"Sully" Takes Wrong Approach To Amazing True Story

Few have made the climb from everyman to American hero faster than airline captain Chesley “Sully” Sullenberger did in January 2009. In the amount of time it takes to listen to Peter, Paul And Mary’s “Leaving On A Jet Plane” – three and a half minutes – the veteran pilot turned a potentially disastrous Airbus A320 bird strike into a successful emergency water landing on the Hudson River. Somehow, in the face of dual engine failure, all 155 people aboard survived with only a few significant injuries among them. It made for a mid-winter, feel-great story that sustained for months. There were presidential accolades, congressional resolutions, and even billboards.

But apparently the story of US Airways Flight 1549 didn’t give octogenarian director Clint Eastwood the same fuzzy feelings as it did everyone else. Feature film “Sully” sees the Hollywood icon turn the incident into a weird, paranoid screed against the government (in this case, the National Transportation Safety Board), refashioning an inspiring story into one as cold as the Hudson River in January.

Two-time Oscar-winner Tom Hanks stars as the title character, doing everything in his power to keep said coldness at bay. His gentle charisma has never been more essential, carrying Todd Komarnicki’s thematically indecisive screenplay for long stretches. It begins just after the incident, with Sully experiencing significant posttraumatic stress disorder. The NTSB’s investigation commences immediately, with Sully corralled in a Manhattan hotel room, only able to speak to his wife Lorraine (Laura Linney) in short bursts. His mind is everywhere and nowhere at once (no one sells this better than Hanks). Hers is squarely on the encampment of reporters congregating in their front yard.

Initially, Sully’s dark visions of plane crashes and his distrust of the NTSB is an intriguing approach, suggesting a dark underbelly to unexpected – and perhaps unwanted – fame. His nightmares include imagery obviously meant to invoke 9/11, which is strained but effective. It successfully gets to the core of the 2000s American subconscious. But as the film moves on, the NTSB investigators become more broadly villainous even as Sully’s mental health fades into the background. Agents Charles Porter (Mike O’Malley) and Elizabeth Davis (Anna Gunn) turn out not to be manifestations of the captain’s anxieties, merely cartoonish villains with inexplicable motives. They’re also fictional.

While there is a lyrical quality to the depiction of Sully’s personal torment – accented by a typically lovely piano-based Clint Eastwood score – the water landing itself is anything but. It’s stiff re-enactment, weaved throughout the final hour of the film to muddled effect. Eastwood and longtime assistant editor Blu Murray play awfully fast and loose with time and perspective, attempting to show us the incident from different points of view, all ramping up to the cockpit version. But by the time we see the landing through Sully’s eyes, what little suspense there was in the first place is long gone.

Aaron Eckhart is his usually endearing self as Sully’s co-pilot Jeffrey Skiles, but he and everyone else aboard Flight 1549 are given tragically little screen time. Aside from a few token attempts to give life to a handful of passengers, the script doesn’t attempt to get to know anyone but its lead. And even then, the film never truly gets to what makes Sullenberger tick. What makes a hero.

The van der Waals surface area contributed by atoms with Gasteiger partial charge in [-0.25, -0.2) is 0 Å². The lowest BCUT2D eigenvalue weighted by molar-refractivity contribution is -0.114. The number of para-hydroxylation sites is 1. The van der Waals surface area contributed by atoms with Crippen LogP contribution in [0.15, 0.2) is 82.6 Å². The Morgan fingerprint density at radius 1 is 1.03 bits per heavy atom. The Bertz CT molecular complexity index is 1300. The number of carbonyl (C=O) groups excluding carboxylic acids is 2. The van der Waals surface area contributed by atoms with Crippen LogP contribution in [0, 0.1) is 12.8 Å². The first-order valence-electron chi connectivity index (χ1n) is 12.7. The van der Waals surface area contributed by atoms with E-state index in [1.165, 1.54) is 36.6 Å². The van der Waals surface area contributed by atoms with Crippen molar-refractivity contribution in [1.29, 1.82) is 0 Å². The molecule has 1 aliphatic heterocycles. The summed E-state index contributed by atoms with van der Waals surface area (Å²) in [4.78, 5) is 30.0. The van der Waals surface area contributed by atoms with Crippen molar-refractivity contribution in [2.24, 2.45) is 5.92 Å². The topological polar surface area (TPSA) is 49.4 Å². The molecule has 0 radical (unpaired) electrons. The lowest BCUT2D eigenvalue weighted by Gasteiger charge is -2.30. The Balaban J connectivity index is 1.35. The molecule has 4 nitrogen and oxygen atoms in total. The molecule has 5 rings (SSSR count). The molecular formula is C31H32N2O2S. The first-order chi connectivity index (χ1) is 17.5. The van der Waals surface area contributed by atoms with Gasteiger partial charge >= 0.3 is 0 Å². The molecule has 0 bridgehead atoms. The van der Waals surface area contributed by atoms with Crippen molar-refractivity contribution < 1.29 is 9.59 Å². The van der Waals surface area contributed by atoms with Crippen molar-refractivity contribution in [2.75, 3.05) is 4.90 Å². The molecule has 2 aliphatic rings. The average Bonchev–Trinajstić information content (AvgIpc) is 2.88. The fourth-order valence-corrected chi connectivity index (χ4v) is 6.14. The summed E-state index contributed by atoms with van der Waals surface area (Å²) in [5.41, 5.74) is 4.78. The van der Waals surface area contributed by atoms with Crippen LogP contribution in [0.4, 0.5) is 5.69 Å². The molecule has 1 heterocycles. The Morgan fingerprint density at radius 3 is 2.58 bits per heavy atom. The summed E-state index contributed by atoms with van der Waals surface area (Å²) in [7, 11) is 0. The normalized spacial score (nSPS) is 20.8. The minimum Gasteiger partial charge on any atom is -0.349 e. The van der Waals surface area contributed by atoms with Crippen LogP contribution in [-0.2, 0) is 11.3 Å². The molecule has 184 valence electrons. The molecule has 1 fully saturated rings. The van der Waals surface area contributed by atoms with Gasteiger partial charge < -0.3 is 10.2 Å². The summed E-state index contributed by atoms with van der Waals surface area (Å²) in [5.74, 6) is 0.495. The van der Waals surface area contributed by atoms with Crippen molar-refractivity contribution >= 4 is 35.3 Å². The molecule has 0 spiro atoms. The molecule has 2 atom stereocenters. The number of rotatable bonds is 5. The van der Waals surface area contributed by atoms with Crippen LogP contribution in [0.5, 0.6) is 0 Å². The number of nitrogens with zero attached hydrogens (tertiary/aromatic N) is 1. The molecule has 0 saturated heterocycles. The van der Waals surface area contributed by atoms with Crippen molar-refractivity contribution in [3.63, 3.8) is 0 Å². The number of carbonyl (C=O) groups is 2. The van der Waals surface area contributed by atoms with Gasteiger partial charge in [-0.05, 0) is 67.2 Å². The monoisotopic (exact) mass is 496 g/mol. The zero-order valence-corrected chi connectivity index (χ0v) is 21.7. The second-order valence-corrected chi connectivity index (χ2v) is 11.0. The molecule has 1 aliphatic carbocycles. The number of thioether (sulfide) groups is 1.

A pair of flashbacks to Sully’s youth hint at the autobiography the screenplay is adapted from, at the person behind the valor. Even if they’re pieces that don’t fit, they’re much warmer and more insightful than anything else in the film, begging for some kind, any kind of emotion to tag along. It never comes. Only bizarre vignettes of a privacy-starved Sully jogging through Times Square, uncovered, in the middle of winter.

If only the failures of the climactic face-off between Sullenberger and the NTSB began and ended with its blatant cribbing from Robert Zemeckis’ vastly superior “Flight.” The human flight simulations that come with it become unintentionally hilarious, their flat refrain of “Birds!” turning into one of the year’s most inadvertently quotable lines. From the rest of the film, it’s hard to know if Eastwood knows what humor is, let alone if the scene is supposed to be funny.

And then there are the end credits: a real-life reunion between Sullenberger, his crew, and his passengers. It’s the only true moment of joy in the entire picture.

“Sully” is as baffling a film as Eastwood has been a part of. It’s photographed well and Hanks can’t help but charm. But it whiffs on the reason for its very existence – it’s a feel-good story – becoming crankier as it rattles along. This shouldn’t be a surprise coming from an 86-year-old filmmaker, but it is a disappointment considering the material and the sizable budget ($60 million). The film doesn’t even understand that its villains are only doing the same thing as its hero: their jobs. Rarely has a true story flown so far over the head of a filmmaker.

-J. Olson

Rating: ★★ 1/2 out of ★★★★★ (Mediocre)

Release Date: September 9, 2016
Studio: Warner Bros. Pictures
Director: Clint Eastwood
Screenwriter: Todd Komarnicki
Starring: Tom Hanks, Aaron Eckhart, Laura Linney, Anna Gunn, Mike O’Malley
MPAA Rating: PG-13 (for some peril and brief strong language)